poem index

Prayer To Escape The East

Christopher Buckley
Ash ascending the altitudes of dawn--
and all along these tarnished clouds 
have refused to accept our suffering. 
Down a side street, the wind goes on 
tuning its violin, a pizzicato off
the thin strings of hope, a melody 
of dust.
       If you knew anything 
as true as a bird's magnetic heart, 
where wouldn't you be instead of here, 
looking out on the blank grey measure 
of another year, a street lamp 
at the outpost of dusk?
                     All the old failings
circling in the moth-spattered light, 
ones you've held on to so long now 
they just about shine, like the sparrows 
in evening's rusted trees--
                        almost the same
birds above Rincon or Malibu, the trees 
still simmering in that '60s, slow, 
Pacific sun, the glassy waves repeating 
their incomplete sentences about the present, 
and the past--surfboards spiked upright 
in the sand like totems for the last city 
of gold.
       And looking off
in that lost direction, back that far west, 
the string section in the palms picks up, 
and who's that on Coast Highway One, 
blond as Tab Hunter or Sandra Dee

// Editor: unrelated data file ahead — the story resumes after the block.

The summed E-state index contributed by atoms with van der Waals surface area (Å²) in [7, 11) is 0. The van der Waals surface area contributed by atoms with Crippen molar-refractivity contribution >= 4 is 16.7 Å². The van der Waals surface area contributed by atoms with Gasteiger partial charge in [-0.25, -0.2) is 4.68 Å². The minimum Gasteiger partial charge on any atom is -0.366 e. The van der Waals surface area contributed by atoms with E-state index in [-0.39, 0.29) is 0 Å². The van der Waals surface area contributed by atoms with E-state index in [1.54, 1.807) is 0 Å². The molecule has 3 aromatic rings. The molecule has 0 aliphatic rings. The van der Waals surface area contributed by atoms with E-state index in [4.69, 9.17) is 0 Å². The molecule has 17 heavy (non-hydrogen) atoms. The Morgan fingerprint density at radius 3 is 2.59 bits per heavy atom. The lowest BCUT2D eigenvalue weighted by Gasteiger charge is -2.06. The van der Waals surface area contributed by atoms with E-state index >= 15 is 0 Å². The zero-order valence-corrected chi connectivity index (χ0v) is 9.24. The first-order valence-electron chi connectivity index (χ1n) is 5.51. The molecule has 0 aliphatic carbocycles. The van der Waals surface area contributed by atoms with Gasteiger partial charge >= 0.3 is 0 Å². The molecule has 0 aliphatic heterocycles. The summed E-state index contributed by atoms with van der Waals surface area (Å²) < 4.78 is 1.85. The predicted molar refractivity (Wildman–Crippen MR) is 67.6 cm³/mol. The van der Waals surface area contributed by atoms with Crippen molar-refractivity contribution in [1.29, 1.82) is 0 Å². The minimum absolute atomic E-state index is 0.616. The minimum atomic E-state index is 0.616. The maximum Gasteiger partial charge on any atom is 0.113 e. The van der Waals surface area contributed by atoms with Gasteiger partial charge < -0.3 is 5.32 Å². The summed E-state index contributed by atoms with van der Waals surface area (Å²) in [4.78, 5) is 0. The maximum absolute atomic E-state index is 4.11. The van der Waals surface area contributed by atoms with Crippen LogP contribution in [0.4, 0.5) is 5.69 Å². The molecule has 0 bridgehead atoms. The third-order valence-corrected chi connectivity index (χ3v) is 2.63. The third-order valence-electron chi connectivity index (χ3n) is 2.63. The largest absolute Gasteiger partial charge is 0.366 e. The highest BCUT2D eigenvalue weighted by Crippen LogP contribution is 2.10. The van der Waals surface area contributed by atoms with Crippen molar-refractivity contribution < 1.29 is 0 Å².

pulling up to Trancas in a convertible 
Chevrolet?
          If there were angels, 
why would they come forward now 
to acknowledge another complaint? 
And what small comfort could there be 
in their terribly bright memories 
of everything?
              It's the same future
waiting there regardless, unthreading 
through the blue eucalyptus--your guess 
as good as the birds', singing their hearts out 
for nothing but the last crumbs
of daylight pinpointing the small space 
of their lives?
               What use asking what more 
you could ask for. You might as well 
look out there to where they said 
the big picture was and watch the credits roll 
before the bandages and plastic bottles arrive 
on the tide
           with the grainy underbelly 
of industrial light. What's left to contribute 
to the dark? The echo and chum of the waves? 
Only that to confirm the eternal at your back. 
So why not
          pick up this dust-colored feather, 
carry it to your rented room and open the glass 
doors above the river, unclench your fist and let it 
float out in the and direction, as unlikely as luck.

From Star Apocrypha by Christopher Buckley, published by Northwestern University Press. Copyright © 2001 by Christopher Buckley. Published 2001 by TriQuarterly Books/Northwestern University Press. All rights reserved.

Christopher Buckley